Getting locked out reminded me that some things matter more than others, and there are consequences when our priorities get out of focus.
Last weekend my neighbors held their annual March Madness chocolate chip cookie tournament. We all brought our best cookies to the table, and through a complex dance of tasting and head-to-head competition, a winner was chosen by popular choice. It’s all very epic. I like this tournament way better than the real thing. Anything that involves dessert is a good idea in my book.
I had spent some time prepping cookie dough earlier in the day, but in the craziness of the afternoon, I still hadn’t baked them as of an hour before the party. Oops. As I rushed to get cookies baked, feed the kids something that resembled dinner, convince the two-year-old (who is mid-potty training) to go to the bathroom, and get everyone out the door before the party ended, I was feeling a little frazzled.
One thing I have struggled with since becoming a parent is getting places on time. No matter how well I try to plan, I feel like we are ALWAYS late, and I hate that. That night was no exception. We were running late, and the only thing on my mind was getting to the party with my plate of cookies intact.
The weather was decent, so we decided to walk to our friends’ house, which is just a couple streets away. As we went to shut the garage door, the keypad on the outside wasn’t working right. I was annoyed, wanting to hurry, and so my husband ran back in, pushed the button on the inside and ran underneath the door as it shut.
If it had been a movie, there would have been some foreboding music and a closeup of the moment the door reached the ground, foreshadowing what was to come.
Neither of us thought about the fact that all the doors and windows were locked.
Neither of us considered that it would have been wise to grab a set of keys in case the key pad continued not to work when we returned.
Neither of us had ever–despite meaning to do so for years–hidden a spare key outside, just in case.
Nope, we were too busy thinking about cookies. But, when we returned home an hour later and realized that we were locked out of our house with our two small boys on an increasingly chilly evening, we thought about all those things quite a bit.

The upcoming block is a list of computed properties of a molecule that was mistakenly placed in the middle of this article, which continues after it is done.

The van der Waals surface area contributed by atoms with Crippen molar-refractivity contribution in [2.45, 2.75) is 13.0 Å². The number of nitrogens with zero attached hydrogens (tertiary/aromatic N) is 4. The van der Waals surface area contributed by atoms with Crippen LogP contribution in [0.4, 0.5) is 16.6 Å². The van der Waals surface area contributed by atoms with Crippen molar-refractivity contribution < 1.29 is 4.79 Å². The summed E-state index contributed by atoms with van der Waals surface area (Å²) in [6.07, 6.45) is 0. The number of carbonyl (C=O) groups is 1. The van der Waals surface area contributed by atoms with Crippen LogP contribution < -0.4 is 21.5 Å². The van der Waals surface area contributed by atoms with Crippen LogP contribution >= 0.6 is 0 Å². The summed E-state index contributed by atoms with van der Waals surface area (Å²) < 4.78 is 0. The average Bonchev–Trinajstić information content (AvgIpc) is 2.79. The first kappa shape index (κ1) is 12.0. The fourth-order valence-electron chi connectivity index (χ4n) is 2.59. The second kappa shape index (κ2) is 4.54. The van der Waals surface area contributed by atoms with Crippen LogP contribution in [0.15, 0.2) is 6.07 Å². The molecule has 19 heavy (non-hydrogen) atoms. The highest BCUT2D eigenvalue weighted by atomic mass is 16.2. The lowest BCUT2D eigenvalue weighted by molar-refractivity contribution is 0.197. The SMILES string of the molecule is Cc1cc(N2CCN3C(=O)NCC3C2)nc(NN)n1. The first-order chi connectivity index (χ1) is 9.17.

When we got home and realized all of the above facts, we felt so dumb. How could we have locked ourselves out of our own house? How were we going to get back in?
Thankfully, after saying a little prayer as a family, and through the kindness of several neighbors and some ingenuity on my husband’s part, we were able to get inside our house without having to break a window or call a locksmith. Hooray!
Once the kids were warmed up and snuggled into their beds that night, I found myself reflecting on the experience, imagining all of the little choices that led up to our predicament.
If only we had driven instead of walking to our friends’ house, I thought, we would have had keys as well as the garage door openers in the car.
If only we hadn’t been quite so diligent about locking everything up (on the plus side, we felt good that our house really is pretty secure from intruders–even us).
But the big “if only” was this:
If only we hadn’t been so caught up in the unimportant, immediate needs and had instead slowed down enough to recognize what was most needful.
I was so focused on getting my dumb cookies to the party that I completely ignored the more important issue of making sure we had a way to get back into the house. My immediate need was getting the garage door closed, but I was in such a rush that I didn’t take the time to think about the fact that I would need a way to get it open again.
Now, I’m not berating myself for the mistake (nobody needs that). Mistakes happen, and I’m just grateful we were able to get back inside eventually.
Still, getting locked out of the house got me thinking…how often do I do that same thing in other situations in life? How often do I get so wrapped up in all the daily to do list tasks that are staring me in the face that I forget to make time for the important things…like faith, family, and enjoying life?
It’s all too easy to “get caught up in the thick of thin things” as one of my favorite men, Neal A. Maxwell taught. Too often I choose whatever seems most immediate instead of what actually matters most. There will always be countless things vying for my time and attention, so it’s important for me to be intentional about choosing what to actually spend time on. I can’t do everything–and I don’t really want to–but sometimes it’s hard to sift through all the voices screaming at me every day (whether those voices be toddlers who want a snack or dirty dishes that have been sitting on the counter for way too long) and set my priorities properly.
I don’t have all the solutions for how to prioritize your life perfectly. I don’t even have enough confidence to say that I’ll never lock myself out of my house again. I’m human. I’m imperfect.
But I can say that getting locked out reminded me, if only for a moment, that some things matter more than others, and there are consequences when we put our focus in the wrong place.
So I’m attempting to slow down a little more. To breathe a little more. To think a little longer (or at all) about what to do next each day. Do I really need to clean the bathroom? Maybe. Or do I need to sit and play a game with my four-year-old? One or the other will not always be the right answer. But as I take a moment to actually consider the choices I make, hopefully I’ll make the right ones a little more often.
What helps you focus on your priorities in life?